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Italian sword and sorcery epic from splatter director Lucio Fulci loosely inspired from the Hercules mythos about two warriors on a quest and a vengeful demon who throws all kinds of nasty creatures along the way to fill scenes of gory violence. Written by
Alejandro Ulloa, the film's cinematographer, used a fog machine and a soft-focus lens with special filters to give the film an ethereal ambiance. See more »
When a man meets a man, you never know which one will die. But when an animal meets a man, it's always the animal that dies. I'm on the animals' side.
Isn't this an animal you're eating?
I didn't kill him.
That's a pretty strange law.
Not when you're hungry.
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If there's any movie Lucio Fulci made that inspires equal love and hatred, it must be this, the director's lone fore into the Sword and Sorcery subgenre. The general opinion of its detractors seems to be that "Conquest" marked the beginning of Fulci's descent into both commercial and artistic mediocrity, and while the former may be true, I'm not understanding the latter. In light of what Fulci's work aspires to be, "Conquest" can in many ways be seen as a culmination of his style, and if your best criticisms of the movie are that it's "plotless and cheap," I wonder why you're watching a Fulci movie in the first place.
Sure, the plot is a rudimentary blob that in the end amounts mostly to characters wandering back and forth as an excuse to get them into perilous situations involving traps and monsters, but Fulci's visual sensibilities are positively ON FIRE here, so much so that the limitations of the story become pretty much inconsequential. They take a back seat to the otherwordly mythic fantasy environment that Fulci is able to create with the most frugal materials. It is the foreboding fog-shrouded swamps, ancient stone temples, grotesque creatures and lurid-colored alien skies that will linger in the mind as the work of an artist who clearly has an eye for distinctive visuals. You could only accuse this of being a movie derivative of "Conan the Barbarian" if you completely ignored this aspect of it, because I can't think of another film that looks anything like this.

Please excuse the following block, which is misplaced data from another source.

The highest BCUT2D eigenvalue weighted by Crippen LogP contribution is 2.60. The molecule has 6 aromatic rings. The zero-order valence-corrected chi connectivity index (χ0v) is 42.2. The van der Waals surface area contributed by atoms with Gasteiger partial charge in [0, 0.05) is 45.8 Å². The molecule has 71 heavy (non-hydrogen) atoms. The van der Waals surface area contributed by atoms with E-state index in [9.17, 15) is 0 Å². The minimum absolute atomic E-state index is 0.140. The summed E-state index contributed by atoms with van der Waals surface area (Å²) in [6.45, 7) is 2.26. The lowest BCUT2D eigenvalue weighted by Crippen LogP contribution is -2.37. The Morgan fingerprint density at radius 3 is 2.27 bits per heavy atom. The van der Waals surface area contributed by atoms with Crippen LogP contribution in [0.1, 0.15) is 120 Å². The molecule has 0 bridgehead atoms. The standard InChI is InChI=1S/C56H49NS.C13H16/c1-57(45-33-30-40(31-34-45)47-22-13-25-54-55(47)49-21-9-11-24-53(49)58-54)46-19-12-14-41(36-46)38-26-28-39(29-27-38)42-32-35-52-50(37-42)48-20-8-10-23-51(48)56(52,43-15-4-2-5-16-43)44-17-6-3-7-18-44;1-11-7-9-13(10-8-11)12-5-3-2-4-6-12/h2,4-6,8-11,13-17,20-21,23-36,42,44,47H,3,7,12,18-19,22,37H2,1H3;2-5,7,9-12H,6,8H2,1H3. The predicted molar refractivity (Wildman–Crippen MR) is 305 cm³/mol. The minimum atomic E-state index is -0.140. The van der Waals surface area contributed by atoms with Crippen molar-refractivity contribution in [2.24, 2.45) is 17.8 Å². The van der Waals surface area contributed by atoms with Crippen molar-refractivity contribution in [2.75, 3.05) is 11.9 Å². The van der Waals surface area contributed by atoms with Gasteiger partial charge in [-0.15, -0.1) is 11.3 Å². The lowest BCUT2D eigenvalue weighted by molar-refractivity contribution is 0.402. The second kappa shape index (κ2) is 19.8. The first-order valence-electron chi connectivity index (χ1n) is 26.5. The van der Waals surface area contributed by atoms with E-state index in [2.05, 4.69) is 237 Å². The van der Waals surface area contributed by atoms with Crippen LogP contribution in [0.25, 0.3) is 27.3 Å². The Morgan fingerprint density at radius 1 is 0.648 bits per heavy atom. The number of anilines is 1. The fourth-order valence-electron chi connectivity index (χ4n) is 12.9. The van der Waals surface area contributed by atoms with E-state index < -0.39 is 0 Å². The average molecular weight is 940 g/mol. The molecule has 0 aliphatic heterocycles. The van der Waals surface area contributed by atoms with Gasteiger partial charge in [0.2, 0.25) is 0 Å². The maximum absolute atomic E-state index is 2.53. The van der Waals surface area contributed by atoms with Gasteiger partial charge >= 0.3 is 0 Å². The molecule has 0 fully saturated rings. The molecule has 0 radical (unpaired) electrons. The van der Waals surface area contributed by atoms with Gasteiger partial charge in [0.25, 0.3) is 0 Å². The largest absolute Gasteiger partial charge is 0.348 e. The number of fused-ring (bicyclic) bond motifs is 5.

Other aspects of "Conquest" work to its advantage in subtle ways. The spare, monosyllabic dialogue helps to create the sense of a primitive and brutish world and the minimalist pulses of Claudio Simonetti's electronic score mesh well with the stunning visuals. Bizarre details - the villainess' gold mask and fascination with snakes, the enchanted bow that glows blue, the dolphin rescue - border on the surrealistic. The effect achieved, at least to this viewer, is hypnotic. I find myself wondering how so many filmmakers today, when they are given all the resources in the world and can't give us one interesting thing to look at, can be treated so leniently by critics who would jump on the bahnwagon to slam Fulci without a second thought.
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